We also got a much better understanding of the display when we ran it through our suite of Calman display tests. While the Samsung panel used on the phone isn't bad, it definitely isn't one of the most colour accurate ones we've tested in the recent past. In the sRGB mode, the display managed to perform well as it only threw up an average error rate of 2.8 in matching colours. However, when the display was set to DCI-P3 mode for displaying HDR content, this average error rate jumped up to 3.5, with the max error rate going up to 9.3.
The display's lacking in colour accuracy was also exposed in Calman's Colour Volume test, with the panel only managing to hit 87.69 percent of the DCI-P3 colour space when the display was set to HDR tuning. Again, this isn't bad, but certainly not the best in the segment.
Make no mistake, the Realme 8 Pro is a typical Realme device. It's aggressively priced but does not compromise on specifications or for the matter headline-grabbing features. In the case of the 8 Pro, one of these is the 108-megapixel-lens at the phone's back. While the primary lens's high-megapixel count can be discounted by some as a gimmick, its results cannot be. Especially in daylight when this lens can click some really well-detailed shots. The only problem is that these high levels of performance are not matched by the other lenses on the device.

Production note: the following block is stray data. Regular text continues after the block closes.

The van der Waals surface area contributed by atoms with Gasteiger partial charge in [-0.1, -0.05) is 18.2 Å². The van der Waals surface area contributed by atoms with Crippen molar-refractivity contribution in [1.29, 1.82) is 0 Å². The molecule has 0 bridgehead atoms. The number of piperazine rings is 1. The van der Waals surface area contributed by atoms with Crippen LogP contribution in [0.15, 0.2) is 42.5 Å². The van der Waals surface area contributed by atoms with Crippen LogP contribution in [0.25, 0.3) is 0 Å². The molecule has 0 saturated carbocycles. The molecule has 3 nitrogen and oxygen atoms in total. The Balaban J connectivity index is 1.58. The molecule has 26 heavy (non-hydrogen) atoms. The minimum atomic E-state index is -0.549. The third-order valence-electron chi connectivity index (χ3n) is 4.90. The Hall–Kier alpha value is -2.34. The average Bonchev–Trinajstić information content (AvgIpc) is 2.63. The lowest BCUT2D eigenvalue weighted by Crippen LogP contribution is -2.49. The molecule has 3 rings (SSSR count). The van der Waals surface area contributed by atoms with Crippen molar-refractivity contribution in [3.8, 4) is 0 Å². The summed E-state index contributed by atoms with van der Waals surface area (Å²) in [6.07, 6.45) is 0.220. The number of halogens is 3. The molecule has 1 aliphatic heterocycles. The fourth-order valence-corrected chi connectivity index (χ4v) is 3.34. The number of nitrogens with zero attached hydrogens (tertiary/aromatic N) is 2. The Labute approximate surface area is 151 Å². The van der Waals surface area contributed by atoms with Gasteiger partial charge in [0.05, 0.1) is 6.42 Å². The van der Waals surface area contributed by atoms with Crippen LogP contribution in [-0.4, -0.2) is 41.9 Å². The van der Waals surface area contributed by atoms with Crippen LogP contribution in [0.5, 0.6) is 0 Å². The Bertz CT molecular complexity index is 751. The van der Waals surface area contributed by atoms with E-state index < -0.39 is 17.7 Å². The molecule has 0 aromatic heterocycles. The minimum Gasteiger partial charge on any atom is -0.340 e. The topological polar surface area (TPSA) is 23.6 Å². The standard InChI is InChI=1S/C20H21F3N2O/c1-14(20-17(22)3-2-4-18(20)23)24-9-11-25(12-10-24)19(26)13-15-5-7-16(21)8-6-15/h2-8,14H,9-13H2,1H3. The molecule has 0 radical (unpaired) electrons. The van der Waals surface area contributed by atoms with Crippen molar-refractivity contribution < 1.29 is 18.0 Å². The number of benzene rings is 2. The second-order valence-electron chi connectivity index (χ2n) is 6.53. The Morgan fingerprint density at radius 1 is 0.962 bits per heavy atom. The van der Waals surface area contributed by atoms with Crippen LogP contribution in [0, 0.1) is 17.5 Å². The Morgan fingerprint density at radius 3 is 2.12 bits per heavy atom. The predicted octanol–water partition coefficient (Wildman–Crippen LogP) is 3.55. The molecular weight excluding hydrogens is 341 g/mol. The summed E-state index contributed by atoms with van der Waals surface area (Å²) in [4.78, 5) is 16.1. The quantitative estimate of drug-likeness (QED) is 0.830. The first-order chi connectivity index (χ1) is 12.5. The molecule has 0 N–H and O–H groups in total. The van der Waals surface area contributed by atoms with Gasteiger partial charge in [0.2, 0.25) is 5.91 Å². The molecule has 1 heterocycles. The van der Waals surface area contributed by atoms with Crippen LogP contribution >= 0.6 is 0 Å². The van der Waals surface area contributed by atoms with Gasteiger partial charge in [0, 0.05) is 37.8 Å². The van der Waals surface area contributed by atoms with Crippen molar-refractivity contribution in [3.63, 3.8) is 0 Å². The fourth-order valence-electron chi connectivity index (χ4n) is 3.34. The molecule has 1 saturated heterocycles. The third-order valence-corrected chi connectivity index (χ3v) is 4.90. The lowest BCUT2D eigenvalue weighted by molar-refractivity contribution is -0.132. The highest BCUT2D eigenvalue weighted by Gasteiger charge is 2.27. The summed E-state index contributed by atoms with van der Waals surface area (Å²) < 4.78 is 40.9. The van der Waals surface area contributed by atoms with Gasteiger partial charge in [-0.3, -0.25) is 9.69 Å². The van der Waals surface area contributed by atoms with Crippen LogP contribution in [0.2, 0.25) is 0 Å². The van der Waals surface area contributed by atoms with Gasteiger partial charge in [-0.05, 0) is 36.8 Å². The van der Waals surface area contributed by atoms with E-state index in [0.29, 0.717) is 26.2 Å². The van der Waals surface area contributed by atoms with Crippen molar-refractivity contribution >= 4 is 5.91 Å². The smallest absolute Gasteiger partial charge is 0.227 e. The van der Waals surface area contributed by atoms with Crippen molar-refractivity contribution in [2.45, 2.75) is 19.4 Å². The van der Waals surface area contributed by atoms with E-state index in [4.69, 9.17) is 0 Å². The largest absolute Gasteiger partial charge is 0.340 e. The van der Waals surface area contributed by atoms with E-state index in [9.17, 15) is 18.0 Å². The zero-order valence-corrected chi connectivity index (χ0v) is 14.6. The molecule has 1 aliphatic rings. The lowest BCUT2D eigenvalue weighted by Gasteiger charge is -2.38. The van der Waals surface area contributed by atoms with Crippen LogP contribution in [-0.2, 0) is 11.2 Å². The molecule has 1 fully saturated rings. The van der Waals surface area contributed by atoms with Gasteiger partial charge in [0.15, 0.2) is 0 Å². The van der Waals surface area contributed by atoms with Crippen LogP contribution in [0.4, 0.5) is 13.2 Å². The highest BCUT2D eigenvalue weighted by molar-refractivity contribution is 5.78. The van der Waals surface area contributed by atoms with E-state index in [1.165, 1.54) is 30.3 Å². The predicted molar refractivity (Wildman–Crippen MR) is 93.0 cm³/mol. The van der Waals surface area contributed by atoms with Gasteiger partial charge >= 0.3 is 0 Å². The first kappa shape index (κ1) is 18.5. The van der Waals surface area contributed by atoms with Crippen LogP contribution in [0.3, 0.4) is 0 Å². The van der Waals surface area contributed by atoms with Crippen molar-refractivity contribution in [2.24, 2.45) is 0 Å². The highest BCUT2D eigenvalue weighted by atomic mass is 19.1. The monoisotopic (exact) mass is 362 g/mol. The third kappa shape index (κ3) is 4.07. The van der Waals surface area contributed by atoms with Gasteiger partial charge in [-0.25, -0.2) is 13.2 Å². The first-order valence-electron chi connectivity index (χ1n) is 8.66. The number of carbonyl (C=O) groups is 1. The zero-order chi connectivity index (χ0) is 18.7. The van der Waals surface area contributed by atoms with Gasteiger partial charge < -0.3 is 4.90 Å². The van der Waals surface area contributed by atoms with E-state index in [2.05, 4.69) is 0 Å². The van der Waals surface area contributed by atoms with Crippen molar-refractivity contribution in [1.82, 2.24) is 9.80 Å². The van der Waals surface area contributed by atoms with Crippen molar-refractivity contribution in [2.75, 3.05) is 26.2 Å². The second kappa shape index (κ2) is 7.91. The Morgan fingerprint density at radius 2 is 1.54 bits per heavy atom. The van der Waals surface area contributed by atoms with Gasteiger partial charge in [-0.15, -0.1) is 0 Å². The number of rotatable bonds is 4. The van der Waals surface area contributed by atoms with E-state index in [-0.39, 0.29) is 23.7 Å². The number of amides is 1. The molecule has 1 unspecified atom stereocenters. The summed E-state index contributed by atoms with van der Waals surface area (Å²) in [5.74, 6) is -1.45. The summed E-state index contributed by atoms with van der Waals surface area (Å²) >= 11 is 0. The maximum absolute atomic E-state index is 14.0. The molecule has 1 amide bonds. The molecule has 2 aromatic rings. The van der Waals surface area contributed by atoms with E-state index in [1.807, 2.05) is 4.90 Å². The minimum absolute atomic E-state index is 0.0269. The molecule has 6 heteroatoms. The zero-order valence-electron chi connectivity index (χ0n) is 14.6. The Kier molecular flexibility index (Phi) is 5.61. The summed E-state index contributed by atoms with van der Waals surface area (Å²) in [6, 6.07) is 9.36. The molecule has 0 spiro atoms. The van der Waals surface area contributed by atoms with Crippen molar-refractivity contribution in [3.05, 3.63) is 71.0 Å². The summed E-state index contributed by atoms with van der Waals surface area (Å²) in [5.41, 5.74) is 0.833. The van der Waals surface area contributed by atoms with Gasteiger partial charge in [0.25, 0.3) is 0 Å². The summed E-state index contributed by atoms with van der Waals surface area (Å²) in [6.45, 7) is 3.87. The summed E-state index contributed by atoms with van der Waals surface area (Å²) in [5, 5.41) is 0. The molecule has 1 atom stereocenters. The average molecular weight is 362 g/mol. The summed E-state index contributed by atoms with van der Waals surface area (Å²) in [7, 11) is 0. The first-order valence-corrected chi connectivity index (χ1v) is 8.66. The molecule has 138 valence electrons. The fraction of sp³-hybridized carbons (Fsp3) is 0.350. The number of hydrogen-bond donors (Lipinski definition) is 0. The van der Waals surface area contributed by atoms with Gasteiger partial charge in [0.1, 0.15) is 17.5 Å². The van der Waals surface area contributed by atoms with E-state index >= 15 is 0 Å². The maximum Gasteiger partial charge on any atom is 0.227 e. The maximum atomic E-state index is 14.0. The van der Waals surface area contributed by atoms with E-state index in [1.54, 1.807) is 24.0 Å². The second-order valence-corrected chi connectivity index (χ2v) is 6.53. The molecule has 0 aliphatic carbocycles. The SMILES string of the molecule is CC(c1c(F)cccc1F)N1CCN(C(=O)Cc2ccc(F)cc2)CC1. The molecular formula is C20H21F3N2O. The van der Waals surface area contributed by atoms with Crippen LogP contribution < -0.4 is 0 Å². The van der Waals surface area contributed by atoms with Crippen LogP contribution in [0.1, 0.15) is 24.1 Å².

Other than this, the Realme 8 Pro is a typical mid-ranger, which has its upsides and drawback. But, for the price, there's no denying that the Realme 8 Pro is an overall good deal.
|Release Date:||25 Mar 2021|
|Variant:||128 GB/6 GB RAM , 128 GB/8 GB RAM|
Sushant Talwar is a full-time foodie who reviews cool gadgets and binges on TV shows when he is tired of playing video games. He is also in love with football and thinks Manchester United is a religion